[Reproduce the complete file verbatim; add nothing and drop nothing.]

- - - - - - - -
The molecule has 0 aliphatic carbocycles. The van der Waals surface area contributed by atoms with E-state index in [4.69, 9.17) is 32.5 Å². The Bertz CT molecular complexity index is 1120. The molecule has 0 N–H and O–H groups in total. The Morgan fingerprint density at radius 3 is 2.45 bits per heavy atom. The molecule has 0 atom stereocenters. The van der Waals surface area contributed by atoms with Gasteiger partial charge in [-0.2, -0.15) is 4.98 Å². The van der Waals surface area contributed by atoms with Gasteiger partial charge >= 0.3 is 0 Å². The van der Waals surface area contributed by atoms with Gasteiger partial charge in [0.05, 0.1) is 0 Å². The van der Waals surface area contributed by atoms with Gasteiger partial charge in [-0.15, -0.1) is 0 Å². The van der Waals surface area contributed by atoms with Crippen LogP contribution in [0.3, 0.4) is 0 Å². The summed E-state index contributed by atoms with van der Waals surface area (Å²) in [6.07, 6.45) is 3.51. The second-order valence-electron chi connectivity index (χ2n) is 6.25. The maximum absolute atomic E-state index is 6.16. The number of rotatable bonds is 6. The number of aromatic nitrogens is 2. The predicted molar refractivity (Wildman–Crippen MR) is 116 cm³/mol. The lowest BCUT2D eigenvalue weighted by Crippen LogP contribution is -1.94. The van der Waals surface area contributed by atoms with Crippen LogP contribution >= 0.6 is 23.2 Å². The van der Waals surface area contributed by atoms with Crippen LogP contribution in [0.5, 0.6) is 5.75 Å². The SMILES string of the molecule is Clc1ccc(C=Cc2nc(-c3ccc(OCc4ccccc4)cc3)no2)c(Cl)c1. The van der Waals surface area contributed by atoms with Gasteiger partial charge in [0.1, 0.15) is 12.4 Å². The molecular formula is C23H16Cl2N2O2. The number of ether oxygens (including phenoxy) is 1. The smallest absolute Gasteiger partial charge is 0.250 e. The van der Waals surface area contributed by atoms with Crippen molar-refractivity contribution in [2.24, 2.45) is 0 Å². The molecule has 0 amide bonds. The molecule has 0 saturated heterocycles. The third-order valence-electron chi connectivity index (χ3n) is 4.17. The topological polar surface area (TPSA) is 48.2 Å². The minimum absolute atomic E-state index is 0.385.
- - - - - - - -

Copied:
The molecule has 0 aliphatic carbocycles. The van der Waals surface area contributed by atoms with E-state index in [4.69, 9.17) is 32.5 Å². The Bertz CT molecular complexity index is 1120. The molecule has 0 N–H and O–H groups in total. The Morgan fingerprint density at radius 3 is 2.45 bits per heavy atom. The molecule has 0 atom stereocenters. The van der Waals surface area contributed by atoms with Gasteiger partial charge in [-0.2, -0.15) is 4.98 Å². The van der Waals surface area contributed by atoms with Gasteiger partial charge >= 0.3 is 0 Å². The van der Waals surface area contributed by atoms with Gasteiger partial charge in [0.05, 0.1) is 0 Å². The van der Waals surface area contributed by atoms with Gasteiger partial charge in [-0.15, -0.1) is 0 Å². The van der Waals surface area contributed by atoms with Crippen LogP contribution in [0.3, 0.4) is 0 Å². The summed E-state index contributed by atoms with van der Waals surface area (Å²) in [6.07, 6.45) is 3.51. The second-order valence-electron chi connectivity index (χ2n) is 6.25. The maximum absolute atomic E-state index is 6.16. The number of rotatable bonds is 6. The number of aromatic nitrogens is 2. The predicted molar refractivity (Wildman–Crippen MR) is 116 cm³/mol. The lowest BCUT2D eigenvalue weighted by Crippen LogP contribution is -1.94. The van der Waals surface area contributed by atoms with Crippen LogP contribution >= 0.6 is 23.2 Å². The van der Waals surface area contributed by atoms with Crippen LogP contribution in [0.5, 0.6) is 5.75 Å². The SMILES string of the molecule is Clc1ccc(C=Cc2nc(-c3ccc(OCc4ccccc4)cc3)no2)c(Cl)c1. The van der Waals surface area contributed by atoms with Gasteiger partial charge in [0.1, 0.15) is 12.4 Å². The molecular formula is C23H16Cl2N2O2. The number of ether oxygens (including phenoxy) is 1. The smallest absolute Gasteiger partial charge is 0.250 e. The van der Waals surface area contributed by atoms with Crippen molar-refractivity contribution in [2.24, 2.45) is 0 Å². The molecule has 0 amide bonds. The molecule has 0 saturated heterocycles. The third-order valence-electron chi connectivity index (χ3n) is 4.17. The topological polar surface area (TPSA) is 48.2 Å². The minimum absolute atomic E-state index is 0.385.